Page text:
It is the object of the invention to supply a matrix display made up of light emitting film diodes with the high instantaneous line currents required by line-at-a-time operation while minimizing the voltage drop produced by such currents.
It is a further object of the invention to provide low resistance conductors external to the diode matrix in order to carry said currents along the matrix, and to further provide means for connecting said low resistance conductors electrically to the line conductors in the matrix by establishing bridging connections between said low resistance conductors and said line conductors at a plurality of points.
It is an additional object of the invention to establish said bridging connections by a method which avoids the application of mechanical stress to the diode matrix and which lends itself to economical quantity manufacture.
According to one embodiment of the invention, ribbons of copper or other highly conducting metal are provided on a substrate separate from the diode substrate to interconnect the pixels in each row, or to augment such interconnection if it already exists on the panel. If the pixels within each row are already interconnected, for example by a vacuum-deposited silver strip, then it is not essential for the copper ribbon to make electrical contact with each pixel; the important consideration is to keep the voltage drop to a small fraction of one volt. This can be achieved by means of multiple conducting bridges formed between the copper ribbon and the silver strip, the bridges being spaced from each other by distances small enough to render the voltage drop in the short portions of silver strip between two such bridges insignificant.
Other attendant advantages will be more readily appreciated as the invention becomes better understood by reference to the following detailed description and compared in connection with the accompanying drawings in which like reference numerals designate like parts throughout the figures. It will be appreciated that the drawings may be exaggerated for explanatory purposes.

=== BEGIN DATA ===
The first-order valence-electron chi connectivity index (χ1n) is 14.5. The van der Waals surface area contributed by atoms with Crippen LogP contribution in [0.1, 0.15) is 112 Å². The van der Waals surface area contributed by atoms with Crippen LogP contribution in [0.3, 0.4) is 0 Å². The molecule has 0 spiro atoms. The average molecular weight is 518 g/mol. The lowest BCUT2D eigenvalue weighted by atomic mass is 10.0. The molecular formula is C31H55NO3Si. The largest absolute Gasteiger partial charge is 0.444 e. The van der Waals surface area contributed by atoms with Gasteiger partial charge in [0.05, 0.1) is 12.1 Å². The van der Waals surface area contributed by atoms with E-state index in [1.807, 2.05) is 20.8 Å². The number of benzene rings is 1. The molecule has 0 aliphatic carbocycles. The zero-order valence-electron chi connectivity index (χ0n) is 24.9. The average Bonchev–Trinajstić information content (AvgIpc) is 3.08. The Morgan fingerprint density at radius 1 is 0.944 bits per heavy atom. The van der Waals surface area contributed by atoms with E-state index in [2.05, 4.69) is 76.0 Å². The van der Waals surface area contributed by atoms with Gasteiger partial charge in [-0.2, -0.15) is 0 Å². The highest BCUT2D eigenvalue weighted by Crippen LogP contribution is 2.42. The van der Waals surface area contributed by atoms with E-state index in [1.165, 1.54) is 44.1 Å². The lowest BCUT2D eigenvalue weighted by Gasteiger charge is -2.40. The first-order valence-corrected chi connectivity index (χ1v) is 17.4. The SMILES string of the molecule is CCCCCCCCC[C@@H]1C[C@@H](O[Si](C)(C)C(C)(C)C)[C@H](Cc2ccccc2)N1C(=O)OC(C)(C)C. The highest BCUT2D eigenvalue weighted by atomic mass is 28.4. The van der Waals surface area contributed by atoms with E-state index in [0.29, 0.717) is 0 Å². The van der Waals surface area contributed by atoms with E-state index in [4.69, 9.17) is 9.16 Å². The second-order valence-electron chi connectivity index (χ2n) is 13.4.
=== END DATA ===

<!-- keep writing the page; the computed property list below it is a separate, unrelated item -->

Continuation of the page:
FIG. 1 is a side view of a known organic LED.
FIG. 2 is a perspective cut-away view of an LED matrix array portion of the present invention.
FIG. 3 is a perspective cut-away view of the cathode current carrying portion of the present invention.
FIG. 4 is an enlarged cut-away view of portions of FIGS. 2 and 3 joined together to comprise an embodiment of the present invention.
FIGS. 2 and 3 illustrate a preferred embodiment of the invention. In FIG. 2, a first component 1 consists of a transparent plate 10, preferably of glass, with a matrix of light emitting film diodes thereon, as represented by the conductive strips of the matrix, i.e. cathode strips 19 and anode strips 12 arranged orthogonally to each other. The remaining components lie between the cathode and anode strips in accordance with FIG. 1, but are omitted for the purpose of drawing clarity. Note that only a corner of the first component 1, including four cathode strips 19, is shown. It will be understood that the actual component 1 may be about a hundred times larger in both height and width.
As shown in FIG. 3, a second component 2 is made up of a dielectric backing plate 20 which may also be glass and which carries a plurality of parallel copper ribbons 22 in mechanical alignment with the LED matrix, i.e., the ribbons 22 having substantially the same spacing as that of the cathode strips 19, such that each cathode strip can be electrically energized by one ribbon 22. The copper ribbons are preferably, but not necessarily, firmly attached to the second glass plate 20, for example by means of cement. If the backing plate is not needed for structural rigidity, releasable adhesive can be used. Alternatively, the ribbons might be suspended from a frame, thus eliminating the need for adhesive. Each, copper ribbon 22 carries many small balls 24 of fusible metal. These balls 24 are preferably spaced at regular intervals which correspond to the horizontal spacing of the columns of vertical anode strips 12 in the matrix.